Bank or credit union: which one do you use? And what’s the difference anyway? The biggest difference between these financial…
Tag: savings accounts
If your emergency savings fund is looking a little sad these days – or worse, is non-existent – it’s time to get creative. After you’ve made as many cuts to regular bills and expenses as you can to free up cash for your savings, the next step is to increase the income side of the equation? Don’t have time for a second job? Don’t worry – there are plenty of unusual ways to earn cash without taking on another job.
Learn more about some of the great financial tools offered inside of Quizzle, including SmartyPig, an online “piggy bank” that helps people save for specific goals like a wedding, vacation, car, a down payment on a new home, home improvement or other “big ticket” expenses.
If you’re fortunate enough to receive a tax refund this year, you may be interested in stashing that money somewhere safe where it can grow. A US Series I Savings bond is considered by many to be a conservative investment for several reasons. Find out what perks the IRS is offering to put your tax refund into savings bonds, what the benefits of these investments are and if they’re right for you and your money.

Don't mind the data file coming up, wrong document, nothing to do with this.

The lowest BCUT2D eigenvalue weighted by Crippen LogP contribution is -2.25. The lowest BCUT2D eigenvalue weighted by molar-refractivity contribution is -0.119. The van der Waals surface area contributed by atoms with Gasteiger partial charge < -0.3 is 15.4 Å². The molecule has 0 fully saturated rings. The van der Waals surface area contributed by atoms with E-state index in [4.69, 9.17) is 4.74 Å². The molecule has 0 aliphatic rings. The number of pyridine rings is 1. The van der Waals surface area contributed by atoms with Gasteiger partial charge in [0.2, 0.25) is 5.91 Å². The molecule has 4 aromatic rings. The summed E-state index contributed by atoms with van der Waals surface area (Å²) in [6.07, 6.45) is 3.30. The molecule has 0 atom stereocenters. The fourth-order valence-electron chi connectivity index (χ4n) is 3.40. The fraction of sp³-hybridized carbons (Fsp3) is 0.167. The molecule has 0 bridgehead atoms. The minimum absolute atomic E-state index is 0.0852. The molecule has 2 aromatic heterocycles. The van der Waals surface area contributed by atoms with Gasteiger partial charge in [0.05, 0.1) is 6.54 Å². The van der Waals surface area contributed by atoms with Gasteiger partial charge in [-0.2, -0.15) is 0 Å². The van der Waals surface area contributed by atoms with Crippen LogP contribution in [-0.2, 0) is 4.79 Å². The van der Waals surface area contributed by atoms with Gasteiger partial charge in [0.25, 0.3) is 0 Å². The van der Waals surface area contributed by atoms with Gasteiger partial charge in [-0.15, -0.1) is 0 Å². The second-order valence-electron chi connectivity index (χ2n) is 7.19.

Everyone is in pursuit of the highest interest rate savings account. Traditionally, opening a savings account requires a trip to your local bank. Modern times call for modern measures and now online savings accounts allow you to open and manage your savings account completely on the Internet. Before you run off to open your online savings account, first learn the pros and cons of each type of account.
If you happen to be sitting on some extra cash, you may be wondering how to put it to its best use. The answer depends on your personal financial situation. Learn how to assess your situation and determine when to save your cash, when to invest it and when to use it to pay down or pay off debt.
In more than a decade of financial planning for families, Certified Financial Planner, Kevin Worthley, has found a startling trend – most families do not have an adequate emergency fund. Yet, the consequences of not having such a safeguard can be disastrous. Kevin covers why it’s so important to have a rainy day fund and how to get started.
Do a little reading up on the relationship between investment risk and return and you’re likely to come across complex math models and detailed discussions about betas, coefficient of variation, negative correlation, standard deviation, capital asset pricing models, and on an on. Sound like a fun time to you? Me, neither. I learned all those models and terms in graduate business school (I had to, they made me), and while they’re definitely worth knowing, the basic concepts of risk and return are pretty simple.